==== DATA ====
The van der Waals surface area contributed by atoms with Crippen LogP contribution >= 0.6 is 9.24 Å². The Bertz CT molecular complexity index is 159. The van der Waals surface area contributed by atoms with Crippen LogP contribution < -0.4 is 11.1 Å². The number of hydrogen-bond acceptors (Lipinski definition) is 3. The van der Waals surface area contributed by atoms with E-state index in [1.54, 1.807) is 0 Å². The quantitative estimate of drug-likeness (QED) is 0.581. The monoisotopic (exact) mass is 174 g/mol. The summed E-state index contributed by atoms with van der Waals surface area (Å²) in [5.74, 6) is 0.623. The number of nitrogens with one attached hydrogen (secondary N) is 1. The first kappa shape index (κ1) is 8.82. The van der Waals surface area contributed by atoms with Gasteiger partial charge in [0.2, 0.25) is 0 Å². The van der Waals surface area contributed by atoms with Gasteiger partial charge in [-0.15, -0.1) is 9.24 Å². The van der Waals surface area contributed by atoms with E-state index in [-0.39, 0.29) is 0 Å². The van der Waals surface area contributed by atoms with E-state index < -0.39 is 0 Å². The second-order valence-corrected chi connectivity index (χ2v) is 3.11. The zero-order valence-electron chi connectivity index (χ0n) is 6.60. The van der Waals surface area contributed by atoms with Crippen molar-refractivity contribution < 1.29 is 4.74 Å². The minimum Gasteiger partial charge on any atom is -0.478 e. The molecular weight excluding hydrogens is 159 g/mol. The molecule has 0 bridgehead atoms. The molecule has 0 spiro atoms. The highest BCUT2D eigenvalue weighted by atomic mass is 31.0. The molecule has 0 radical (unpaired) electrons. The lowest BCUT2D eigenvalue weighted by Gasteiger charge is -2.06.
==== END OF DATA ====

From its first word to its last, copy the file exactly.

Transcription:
The van der Waals surface area contributed by atoms with Crippen LogP contribution >= 0.6 is 9.24 Å². The Bertz CT molecular complexity index is 159. The van der Waals surface area contributed by atoms with Crippen LogP contribution < -0.4 is 11.1 Å². The number of hydrogen-bond acceptors (Lipinski definition) is 3. The van der Waals surface area contributed by atoms with E-state index in [1.54, 1.807) is 0 Å². The quantitative estimate of drug-likeness (QED) is 0.581. The monoisotopic (exact) mass is 174 g/mol. The summed E-state index contributed by atoms with van der Waals surface area (Å²) in [5.74, 6) is 0.623. The number of nitrogens with one attached hydrogen (secondary N) is 1. The first kappa shape index (κ1) is 8.82. The van der Waals surface area contributed by atoms with Gasteiger partial charge in [0.2, 0.25) is 0 Å². The van der Waals surface area contributed by atoms with Gasteiger partial charge in [-0.15, -0.1) is 9.24 Å². The van der Waals surface area contributed by atoms with E-state index in [-0.39, 0.29) is 0 Å². The van der Waals surface area contributed by atoms with E-state index < -0.39 is 0 Å². The second-order valence-corrected chi connectivity index (χ2v) is 3.11. The zero-order valence-electron chi connectivity index (χ0n) is 6.60. The van der Waals surface area contributed by atoms with Crippen molar-refractivity contribution < 1.29 is 4.74 Å². The minimum Gasteiger partial charge on any atom is -0.478 e. The molecular weight excluding hydrogens is 159 g/mol. The molecule has 0 bridgehead atoms. The molecule has 0 spiro atoms. The highest BCUT2D eigenvalue weighted by atomic mass is 31.0. The molecule has 0 radical (unpaired) electrons. The lowest BCUT2D eigenvalue weighted by Gasteiger charge is -2.06.